Tokyo Japan – Urban Farming – Veggies with a view
Architect-cum-urban-farmer Kazuki Iimura is turning Tokyo’s rooftops green. Photo by Melinda Joe
Kazuki Iimura takes gardening to a new level on Omotesando rooftops
By Melinda Joe
29 June, 2010
On the roof of a building in Omotesando overlooking the skyscrapers of Shinjuku, tomatoes and wild strawberries are flourishing, and meter-high beanstalks are starting to produce fat, green pods. This incipient harvest is thanks to Kazuki Iimura, founder of Omotesando Farm, an urban farming project designed to utilize some of Tokyo’s most abundant open spaces: rooftops.
Iimura started Omotesando Farm last September, after the success of his first urban agriculture venture, Ginza Farm, where he turned an abandoned plot of land along a Ginza side street into a functioning rice paddy, complete with animals such as frogs and ducks that contribute to a healthy micro-ecosystem.
With that project coming to a close this fall, he’ll be focusing on building more rooftop gardens in Shibaura, near Shiodome, and on top of a shopping center in Yokohama.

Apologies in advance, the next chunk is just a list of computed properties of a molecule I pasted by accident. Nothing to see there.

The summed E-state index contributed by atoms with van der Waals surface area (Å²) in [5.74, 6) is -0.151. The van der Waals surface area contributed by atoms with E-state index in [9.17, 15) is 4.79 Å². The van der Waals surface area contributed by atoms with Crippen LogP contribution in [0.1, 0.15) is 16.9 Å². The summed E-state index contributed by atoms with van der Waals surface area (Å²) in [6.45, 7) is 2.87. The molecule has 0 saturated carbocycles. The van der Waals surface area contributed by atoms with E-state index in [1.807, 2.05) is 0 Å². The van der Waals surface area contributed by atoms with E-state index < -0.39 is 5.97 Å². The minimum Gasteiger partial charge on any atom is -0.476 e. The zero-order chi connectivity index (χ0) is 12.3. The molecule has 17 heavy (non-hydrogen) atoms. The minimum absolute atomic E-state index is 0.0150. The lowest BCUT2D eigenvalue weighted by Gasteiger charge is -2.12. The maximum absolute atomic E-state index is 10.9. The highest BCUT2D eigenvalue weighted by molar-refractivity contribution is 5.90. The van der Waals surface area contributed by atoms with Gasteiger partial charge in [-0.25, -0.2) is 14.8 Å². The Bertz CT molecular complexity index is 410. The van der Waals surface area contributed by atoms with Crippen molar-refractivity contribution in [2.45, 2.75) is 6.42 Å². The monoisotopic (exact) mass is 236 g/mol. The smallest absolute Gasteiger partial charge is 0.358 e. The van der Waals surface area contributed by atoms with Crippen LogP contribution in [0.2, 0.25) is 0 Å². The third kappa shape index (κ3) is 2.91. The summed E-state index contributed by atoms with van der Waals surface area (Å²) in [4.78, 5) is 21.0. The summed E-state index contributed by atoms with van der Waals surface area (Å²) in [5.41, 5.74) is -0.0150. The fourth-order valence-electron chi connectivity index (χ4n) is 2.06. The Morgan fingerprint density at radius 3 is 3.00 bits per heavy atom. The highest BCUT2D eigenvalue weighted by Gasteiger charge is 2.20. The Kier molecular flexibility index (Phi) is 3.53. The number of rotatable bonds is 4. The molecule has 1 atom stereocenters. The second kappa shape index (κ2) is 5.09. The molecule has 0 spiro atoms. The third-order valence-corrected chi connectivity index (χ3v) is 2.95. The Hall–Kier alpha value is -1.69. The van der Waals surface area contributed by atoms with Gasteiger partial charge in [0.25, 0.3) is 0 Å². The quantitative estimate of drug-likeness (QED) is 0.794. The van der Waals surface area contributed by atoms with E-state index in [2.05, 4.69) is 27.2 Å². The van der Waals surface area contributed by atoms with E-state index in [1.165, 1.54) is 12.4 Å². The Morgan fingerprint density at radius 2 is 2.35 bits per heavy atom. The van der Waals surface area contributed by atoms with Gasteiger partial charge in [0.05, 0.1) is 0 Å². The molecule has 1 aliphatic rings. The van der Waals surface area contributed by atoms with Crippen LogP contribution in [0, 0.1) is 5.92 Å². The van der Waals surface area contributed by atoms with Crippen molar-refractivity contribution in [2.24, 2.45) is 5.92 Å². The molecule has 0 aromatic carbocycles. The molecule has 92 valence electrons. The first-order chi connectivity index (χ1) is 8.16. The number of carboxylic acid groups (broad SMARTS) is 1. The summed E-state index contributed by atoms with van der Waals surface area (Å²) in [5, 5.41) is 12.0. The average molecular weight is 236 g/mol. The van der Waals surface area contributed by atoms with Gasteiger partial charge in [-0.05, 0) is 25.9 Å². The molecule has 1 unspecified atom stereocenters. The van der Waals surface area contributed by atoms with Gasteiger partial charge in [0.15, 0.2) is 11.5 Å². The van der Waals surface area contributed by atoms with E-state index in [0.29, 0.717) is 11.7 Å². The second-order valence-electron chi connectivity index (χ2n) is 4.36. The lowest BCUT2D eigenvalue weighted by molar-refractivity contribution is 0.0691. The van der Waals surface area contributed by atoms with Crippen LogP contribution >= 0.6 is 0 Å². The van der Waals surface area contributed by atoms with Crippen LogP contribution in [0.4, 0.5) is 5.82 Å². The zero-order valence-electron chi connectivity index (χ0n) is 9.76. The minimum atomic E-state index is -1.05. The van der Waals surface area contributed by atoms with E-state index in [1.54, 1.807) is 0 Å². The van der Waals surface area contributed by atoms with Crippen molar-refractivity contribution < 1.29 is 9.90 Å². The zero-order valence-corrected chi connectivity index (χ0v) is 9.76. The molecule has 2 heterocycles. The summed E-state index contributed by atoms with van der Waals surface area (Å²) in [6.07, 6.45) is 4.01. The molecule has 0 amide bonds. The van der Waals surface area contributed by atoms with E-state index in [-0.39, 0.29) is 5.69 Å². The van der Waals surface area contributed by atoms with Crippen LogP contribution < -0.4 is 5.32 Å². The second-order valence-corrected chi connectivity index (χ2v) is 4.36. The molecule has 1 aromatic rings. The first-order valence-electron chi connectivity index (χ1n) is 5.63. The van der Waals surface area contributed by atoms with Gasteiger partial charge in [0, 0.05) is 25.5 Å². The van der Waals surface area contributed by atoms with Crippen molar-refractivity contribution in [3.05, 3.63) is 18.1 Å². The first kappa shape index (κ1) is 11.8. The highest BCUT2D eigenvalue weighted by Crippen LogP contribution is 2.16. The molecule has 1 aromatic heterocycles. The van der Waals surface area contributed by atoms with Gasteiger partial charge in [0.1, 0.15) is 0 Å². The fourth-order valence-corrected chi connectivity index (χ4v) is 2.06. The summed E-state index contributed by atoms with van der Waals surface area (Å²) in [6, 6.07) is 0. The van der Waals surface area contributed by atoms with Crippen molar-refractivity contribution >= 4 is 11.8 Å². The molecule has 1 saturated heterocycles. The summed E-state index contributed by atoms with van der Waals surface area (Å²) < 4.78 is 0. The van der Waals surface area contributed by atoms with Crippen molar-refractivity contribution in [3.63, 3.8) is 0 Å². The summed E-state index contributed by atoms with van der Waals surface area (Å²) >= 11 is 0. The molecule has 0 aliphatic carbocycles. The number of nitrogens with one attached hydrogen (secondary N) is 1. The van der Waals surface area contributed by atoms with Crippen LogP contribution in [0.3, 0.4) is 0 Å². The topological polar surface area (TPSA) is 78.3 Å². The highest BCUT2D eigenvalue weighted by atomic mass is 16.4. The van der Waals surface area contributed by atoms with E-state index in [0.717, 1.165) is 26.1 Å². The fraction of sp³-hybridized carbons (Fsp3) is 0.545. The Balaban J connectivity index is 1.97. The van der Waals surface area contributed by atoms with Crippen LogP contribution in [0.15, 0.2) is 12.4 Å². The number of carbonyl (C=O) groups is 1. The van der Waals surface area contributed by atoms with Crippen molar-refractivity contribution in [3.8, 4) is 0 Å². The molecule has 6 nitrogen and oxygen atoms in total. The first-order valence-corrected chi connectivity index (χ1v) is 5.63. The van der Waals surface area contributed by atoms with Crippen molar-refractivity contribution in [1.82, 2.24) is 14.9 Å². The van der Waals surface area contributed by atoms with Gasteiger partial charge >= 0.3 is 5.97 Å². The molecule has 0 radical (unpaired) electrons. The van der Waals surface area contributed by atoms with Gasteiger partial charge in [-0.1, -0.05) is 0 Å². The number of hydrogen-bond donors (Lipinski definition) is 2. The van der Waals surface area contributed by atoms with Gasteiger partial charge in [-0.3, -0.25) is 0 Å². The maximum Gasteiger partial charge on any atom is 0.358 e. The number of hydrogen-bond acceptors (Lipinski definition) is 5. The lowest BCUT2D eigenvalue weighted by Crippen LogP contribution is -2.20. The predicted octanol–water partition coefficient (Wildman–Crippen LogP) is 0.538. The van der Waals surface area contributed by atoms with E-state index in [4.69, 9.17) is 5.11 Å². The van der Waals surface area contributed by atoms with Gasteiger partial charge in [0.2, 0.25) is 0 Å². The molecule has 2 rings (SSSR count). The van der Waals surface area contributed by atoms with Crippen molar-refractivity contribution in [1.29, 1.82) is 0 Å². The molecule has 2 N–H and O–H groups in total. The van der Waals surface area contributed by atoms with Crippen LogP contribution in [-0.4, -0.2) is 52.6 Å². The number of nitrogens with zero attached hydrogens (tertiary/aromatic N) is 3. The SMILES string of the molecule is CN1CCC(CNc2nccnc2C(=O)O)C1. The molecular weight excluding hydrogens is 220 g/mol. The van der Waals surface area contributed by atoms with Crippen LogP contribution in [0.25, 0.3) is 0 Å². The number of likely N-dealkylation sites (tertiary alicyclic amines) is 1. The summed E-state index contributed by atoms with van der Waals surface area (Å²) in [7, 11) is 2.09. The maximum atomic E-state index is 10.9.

Architect of a reinvigorated land
The 35-year-old Iimura comes from a family of farmers in Ibaraki but had never planned on becoming a farmer himself. A trained architect, he worked for several years in real estate. He became interested in urban farming while working on a city revitalization project in rural Japan.
“I wanted to do something that would reinvigorate the farming industry and the land itself,” he explains.
Urban farming is on the rise worldwide, particularly in North America, Europe, and other parts of Asia like China and India. Iimura says that the number of people learning to grow vegetables in Japan is increasing, but the main problem is the lack of available space.
The idea of creating rooftop gardens came to him when he viewed the Tokyo cityscape from the top of the Tokyo Metropolitan Government Building in Shinjuku.
“Looking at it from above, there’s nothing, just grey concrete,” he says.